But to be honest I take much less credit for the beauty of the album, which I owe to Aruan. My only instructions to him was to listen to number of tracks from a CD compilation of the legendary charanga Arcaño and su Maravillas and to 'extend the music from the inside.' I knew I was on the right track when for his first arrangements he choose to rearrange were two of my most favorite compositions, 'Doña Olga' and 'Armoniosos de Amalia.' Choosing to recast these classics, originally arranged by Israel Cachao Lopez, was both a tribute and an enormous risk. The way I approached playing the flute presents an even greater challenge, both to the musicians and to the listener. In the liner notes Danilo focuses on the tension between what we did and the expectations for the audience who is deeply engaged with the charanga tradition. And he sees it as ‘a risk well worth taken.’’ I hope his acceptance is any indication of how others will feel and I have great optimism about the success of the album. But acceptance aside, I think it is truly wonderful music and I know it will be a welcome addition to my work over the past 6 years with Jazzheads records. Needless to say, Randy Klein, the president of Jazzheads is supportive of this latest effort and is planning a significant promotional campaign including branching out internationally. I have already seen some success in this regard. Timbassa was licensed by Japanese label and I get quite a bit on play outside of the US.

Speaking of international connections. I got a chance to play at the Quebec Music Festival in July, thanks to a wonderful woman Jocelyn Michaud who has been promoting my music in Canada. I played with a sextet, two sax players and a rhythm section. I played the parts originally written for flugelhorn. It was quite a different musical context for me, but it was a lot of fun. And I did a few features with the rhythm section that were very well received. All ups so but the downs started the night I got back from Quebec.

When I got back I had no electrical power. I microburst took out a tree which took down all of my external cables. Little did I know that in a few weeks many people would suffer much worse as storms, floods and fires would result in far greater catastrophes. But at the time, I was feeling pretty sorry for myself, even though I was up and running in a few days. I started teaching my usual two section of a graduate course in research methods. Three weeks into the semester I had one of the all-time pain experiences of my life, and I have a few, diverticulitis that led to major surgery in 2000 followed by a large kidney stone a few months later. The kidney turned out to be a lucky break, since when they did a procedure to see how big the stone was they saw a sponge that was left in me when I lost a foot and a half of colon to the diverticulitis. More recently I had a glaucoma attack that was one of the worst headaches I ever experienced. I had disregarded sign of glaucoma for some time, and by the time I got to the emergency room I was very close to losing the sight in my right eye. You think I would have learned not to disregard pain. Anyway, back to the my recent travails. I had been having stomach aches for several months and even after finding out on Google that there is no disease called a stomach ache or even one called indigestion, and that people over 55 should take frequent stomach pain seriously, I didn't pay much attention, assuming it was something I had eaten. Until the third week of my class, on a Sunday I sat with crippling pain for an entire afternoon telling myself I had food poisoning from the smoked salmon omelet I had for breakfast. Then all of a sudden the pain went away and I set down in a room without an air conditioner to watch television. In about a half hour I started shivering violently. I checked my temperature and it was normal, but the shivering got worse. I took my temperature again and it was starting to climb. When it hit 102.4 I went to the emergency room. After 9 days I was finally allowed to leave, without a gall bladder. It was a simple laparoscopic surgery that usually gets you out and about in 24 hours. But not when you have been disregarding stomach pain for several months. I was badly infected with a blocked bile duct, the resulting jaundice and liver malfunctions, plus blood pressure off of the scale. Plus my poor students didn't have classes for the rest of the semester but still had to produce a semester project. Fortunately I could read their papers on the Internet and get them comments by email. I gave lots of A's so nobody got hurt.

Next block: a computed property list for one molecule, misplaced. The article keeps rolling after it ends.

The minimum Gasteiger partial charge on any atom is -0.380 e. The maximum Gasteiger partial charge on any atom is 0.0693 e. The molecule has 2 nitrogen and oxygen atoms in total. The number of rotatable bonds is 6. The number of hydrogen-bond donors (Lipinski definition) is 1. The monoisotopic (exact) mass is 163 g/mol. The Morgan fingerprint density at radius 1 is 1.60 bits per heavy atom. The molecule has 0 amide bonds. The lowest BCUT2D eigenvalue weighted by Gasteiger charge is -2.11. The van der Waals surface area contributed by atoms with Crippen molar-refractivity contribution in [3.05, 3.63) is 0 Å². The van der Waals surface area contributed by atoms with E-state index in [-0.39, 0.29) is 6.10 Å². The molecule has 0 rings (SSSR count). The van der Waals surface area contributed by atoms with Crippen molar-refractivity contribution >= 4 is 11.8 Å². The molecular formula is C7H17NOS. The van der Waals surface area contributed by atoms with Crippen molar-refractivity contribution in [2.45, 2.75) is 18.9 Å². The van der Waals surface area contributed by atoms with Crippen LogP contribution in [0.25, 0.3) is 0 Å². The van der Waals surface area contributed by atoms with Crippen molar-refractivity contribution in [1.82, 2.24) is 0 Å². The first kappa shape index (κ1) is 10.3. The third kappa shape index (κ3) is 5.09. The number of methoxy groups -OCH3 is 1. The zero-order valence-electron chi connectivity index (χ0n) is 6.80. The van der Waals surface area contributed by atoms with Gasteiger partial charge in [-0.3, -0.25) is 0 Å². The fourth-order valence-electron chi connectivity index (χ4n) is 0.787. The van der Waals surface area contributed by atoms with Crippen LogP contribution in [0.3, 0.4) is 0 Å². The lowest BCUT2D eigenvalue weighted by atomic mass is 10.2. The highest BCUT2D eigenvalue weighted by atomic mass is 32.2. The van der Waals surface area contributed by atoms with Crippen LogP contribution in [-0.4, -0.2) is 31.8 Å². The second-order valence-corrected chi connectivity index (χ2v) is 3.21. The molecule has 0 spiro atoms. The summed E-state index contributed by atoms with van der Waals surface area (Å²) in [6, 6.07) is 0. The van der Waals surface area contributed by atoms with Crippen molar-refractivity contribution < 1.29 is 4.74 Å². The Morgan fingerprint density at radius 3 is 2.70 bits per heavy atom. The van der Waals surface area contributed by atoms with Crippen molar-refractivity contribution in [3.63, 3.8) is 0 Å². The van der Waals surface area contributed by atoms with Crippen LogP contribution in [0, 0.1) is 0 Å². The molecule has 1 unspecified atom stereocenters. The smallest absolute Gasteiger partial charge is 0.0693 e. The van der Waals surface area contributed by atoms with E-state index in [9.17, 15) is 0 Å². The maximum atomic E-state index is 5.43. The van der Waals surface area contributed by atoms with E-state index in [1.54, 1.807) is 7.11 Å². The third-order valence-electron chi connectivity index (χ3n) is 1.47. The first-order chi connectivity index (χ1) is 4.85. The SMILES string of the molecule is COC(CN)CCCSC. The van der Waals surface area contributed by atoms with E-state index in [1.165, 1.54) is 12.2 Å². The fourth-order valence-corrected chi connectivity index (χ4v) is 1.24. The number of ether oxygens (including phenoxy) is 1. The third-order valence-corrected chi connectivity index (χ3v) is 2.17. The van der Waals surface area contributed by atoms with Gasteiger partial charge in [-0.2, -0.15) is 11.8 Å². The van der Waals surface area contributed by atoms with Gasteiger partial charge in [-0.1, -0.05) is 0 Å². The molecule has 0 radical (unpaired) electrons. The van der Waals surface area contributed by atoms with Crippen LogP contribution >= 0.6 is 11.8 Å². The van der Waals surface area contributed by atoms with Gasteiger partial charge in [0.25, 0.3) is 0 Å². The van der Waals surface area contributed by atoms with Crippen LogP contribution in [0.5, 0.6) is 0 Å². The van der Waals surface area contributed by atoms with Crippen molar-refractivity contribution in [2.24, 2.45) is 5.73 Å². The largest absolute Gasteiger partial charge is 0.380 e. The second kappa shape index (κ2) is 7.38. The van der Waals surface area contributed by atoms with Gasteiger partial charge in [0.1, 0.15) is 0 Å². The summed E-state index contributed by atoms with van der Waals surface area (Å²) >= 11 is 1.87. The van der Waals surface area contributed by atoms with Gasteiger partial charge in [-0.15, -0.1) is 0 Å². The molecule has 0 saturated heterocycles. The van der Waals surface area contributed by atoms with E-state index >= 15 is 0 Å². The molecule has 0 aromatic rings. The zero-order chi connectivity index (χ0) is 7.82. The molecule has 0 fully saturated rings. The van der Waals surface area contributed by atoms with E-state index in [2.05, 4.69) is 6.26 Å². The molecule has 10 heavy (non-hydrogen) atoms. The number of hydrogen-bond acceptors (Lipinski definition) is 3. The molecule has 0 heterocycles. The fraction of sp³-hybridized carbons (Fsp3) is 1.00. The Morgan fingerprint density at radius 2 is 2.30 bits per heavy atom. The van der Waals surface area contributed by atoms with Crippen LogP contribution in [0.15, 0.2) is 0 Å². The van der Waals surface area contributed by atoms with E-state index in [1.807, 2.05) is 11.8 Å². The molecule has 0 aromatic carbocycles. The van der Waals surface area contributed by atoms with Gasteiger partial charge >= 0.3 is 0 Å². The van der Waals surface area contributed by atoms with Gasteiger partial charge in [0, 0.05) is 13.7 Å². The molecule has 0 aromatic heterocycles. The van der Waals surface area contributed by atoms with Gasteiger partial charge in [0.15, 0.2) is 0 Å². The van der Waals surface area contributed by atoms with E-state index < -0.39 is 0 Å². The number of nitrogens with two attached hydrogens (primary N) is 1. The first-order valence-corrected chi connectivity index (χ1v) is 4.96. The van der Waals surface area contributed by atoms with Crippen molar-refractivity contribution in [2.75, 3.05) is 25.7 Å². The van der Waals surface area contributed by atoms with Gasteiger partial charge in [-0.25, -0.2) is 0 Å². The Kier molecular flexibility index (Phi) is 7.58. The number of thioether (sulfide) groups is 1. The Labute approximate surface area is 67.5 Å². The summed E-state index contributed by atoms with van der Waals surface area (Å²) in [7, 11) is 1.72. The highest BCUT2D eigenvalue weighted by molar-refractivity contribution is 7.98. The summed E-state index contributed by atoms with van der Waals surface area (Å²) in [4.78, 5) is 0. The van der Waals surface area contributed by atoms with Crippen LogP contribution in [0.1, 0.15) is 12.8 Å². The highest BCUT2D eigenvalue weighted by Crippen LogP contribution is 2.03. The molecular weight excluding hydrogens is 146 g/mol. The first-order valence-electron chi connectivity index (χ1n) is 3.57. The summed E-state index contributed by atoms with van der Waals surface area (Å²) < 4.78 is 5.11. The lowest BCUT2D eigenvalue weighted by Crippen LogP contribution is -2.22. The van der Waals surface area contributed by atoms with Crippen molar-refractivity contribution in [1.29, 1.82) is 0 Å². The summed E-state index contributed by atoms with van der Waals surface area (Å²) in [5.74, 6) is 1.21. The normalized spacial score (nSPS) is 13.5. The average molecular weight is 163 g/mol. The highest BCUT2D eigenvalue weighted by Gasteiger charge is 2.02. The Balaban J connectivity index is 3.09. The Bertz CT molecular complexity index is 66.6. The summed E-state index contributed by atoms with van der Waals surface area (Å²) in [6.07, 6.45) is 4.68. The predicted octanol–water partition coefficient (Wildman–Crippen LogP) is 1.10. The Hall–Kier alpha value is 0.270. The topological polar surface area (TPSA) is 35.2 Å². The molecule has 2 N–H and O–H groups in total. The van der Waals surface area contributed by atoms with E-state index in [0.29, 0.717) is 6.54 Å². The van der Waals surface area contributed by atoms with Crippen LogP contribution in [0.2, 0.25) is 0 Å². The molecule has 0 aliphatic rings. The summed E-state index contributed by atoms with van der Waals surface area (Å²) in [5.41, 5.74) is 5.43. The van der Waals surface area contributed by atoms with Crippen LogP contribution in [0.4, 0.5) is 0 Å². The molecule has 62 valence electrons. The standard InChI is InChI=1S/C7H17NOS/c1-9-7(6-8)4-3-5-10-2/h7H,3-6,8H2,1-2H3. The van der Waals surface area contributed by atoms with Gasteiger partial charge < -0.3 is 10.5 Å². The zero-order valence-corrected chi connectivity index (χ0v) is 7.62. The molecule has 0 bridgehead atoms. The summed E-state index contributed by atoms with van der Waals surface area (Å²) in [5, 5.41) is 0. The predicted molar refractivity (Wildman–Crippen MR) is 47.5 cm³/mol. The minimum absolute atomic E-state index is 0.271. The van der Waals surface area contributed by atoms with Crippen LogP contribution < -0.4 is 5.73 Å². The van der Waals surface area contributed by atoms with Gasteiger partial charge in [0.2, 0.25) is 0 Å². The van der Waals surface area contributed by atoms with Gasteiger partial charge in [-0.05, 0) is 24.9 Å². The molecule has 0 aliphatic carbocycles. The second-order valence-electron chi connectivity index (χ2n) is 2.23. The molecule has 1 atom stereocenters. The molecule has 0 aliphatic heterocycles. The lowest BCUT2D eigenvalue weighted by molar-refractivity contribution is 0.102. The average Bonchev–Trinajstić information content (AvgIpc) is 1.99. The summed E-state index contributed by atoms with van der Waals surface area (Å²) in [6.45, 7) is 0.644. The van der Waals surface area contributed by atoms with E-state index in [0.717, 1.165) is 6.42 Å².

Those are the downs.

One more up. I got through Irene with just a damp basement and no trees down despite the fact that I am surrounded by big trees and I thought it was great that my house is covered with English ivy. Unfortunately so are the biggest trees in my back yard and the tree lady says it is only a matter of time before the ivy kills them. But if I don't take warnings seriously about my self, how can I be expected to worry about ivy. There is nothing like being a critical thinking expert who is a complete damn fool.